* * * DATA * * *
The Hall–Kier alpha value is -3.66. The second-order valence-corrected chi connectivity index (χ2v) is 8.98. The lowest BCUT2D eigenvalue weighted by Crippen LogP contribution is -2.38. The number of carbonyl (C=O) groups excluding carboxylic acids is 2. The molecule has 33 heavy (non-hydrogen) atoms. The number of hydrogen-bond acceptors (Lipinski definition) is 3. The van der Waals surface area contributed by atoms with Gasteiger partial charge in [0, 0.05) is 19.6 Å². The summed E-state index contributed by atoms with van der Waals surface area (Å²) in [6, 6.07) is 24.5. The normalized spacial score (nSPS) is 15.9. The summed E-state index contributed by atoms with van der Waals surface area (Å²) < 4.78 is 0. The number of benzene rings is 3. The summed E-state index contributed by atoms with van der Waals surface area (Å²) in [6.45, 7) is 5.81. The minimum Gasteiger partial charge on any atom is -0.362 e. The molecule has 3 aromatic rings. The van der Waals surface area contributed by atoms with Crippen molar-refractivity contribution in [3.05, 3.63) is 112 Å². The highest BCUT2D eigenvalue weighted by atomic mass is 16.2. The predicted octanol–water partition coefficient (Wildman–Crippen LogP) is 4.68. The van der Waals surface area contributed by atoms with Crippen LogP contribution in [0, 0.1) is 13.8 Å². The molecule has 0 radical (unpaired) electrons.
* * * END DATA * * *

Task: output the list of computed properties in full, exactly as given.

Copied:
The Hall–Kier alpha value is -3.66. The second-order valence-corrected chi connectivity index (χ2v) is 8.98. The lowest BCUT2D eigenvalue weighted by Crippen LogP contribution is -2.38. The number of carbonyl (C=O) groups excluding carboxylic acids is 2. The molecule has 33 heavy (non-hydrogen) atoms. The number of hydrogen-bond acceptors (Lipinski definition) is 3. The van der Waals surface area contributed by atoms with Gasteiger partial charge in [0, 0.05) is 19.6 Å². The summed E-state index contributed by atoms with van der Waals surface area (Å²) in [6, 6.07) is 24.5. The normalized spacial score (nSPS) is 15.9. The summed E-state index contributed by atoms with van der Waals surface area (Å²) < 4.78 is 0. The number of benzene rings is 3. The summed E-state index contributed by atoms with van der Waals surface area (Å²) in [6.45, 7) is 5.81. The minimum Gasteiger partial charge on any atom is -0.362 e. The molecule has 3 aromatic rings. The van der Waals surface area contributed by atoms with Crippen molar-refractivity contribution in [3.05, 3.63) is 112 Å². The highest BCUT2D eigenvalue weighted by atomic mass is 16.2. The predicted octanol–water partition coefficient (Wildman–Crippen LogP) is 4.68. The van der Waals surface area contributed by atoms with Crippen LogP contribution in [0, 0.1) is 13.8 Å². The molecule has 0 radical (unpaired) electrons.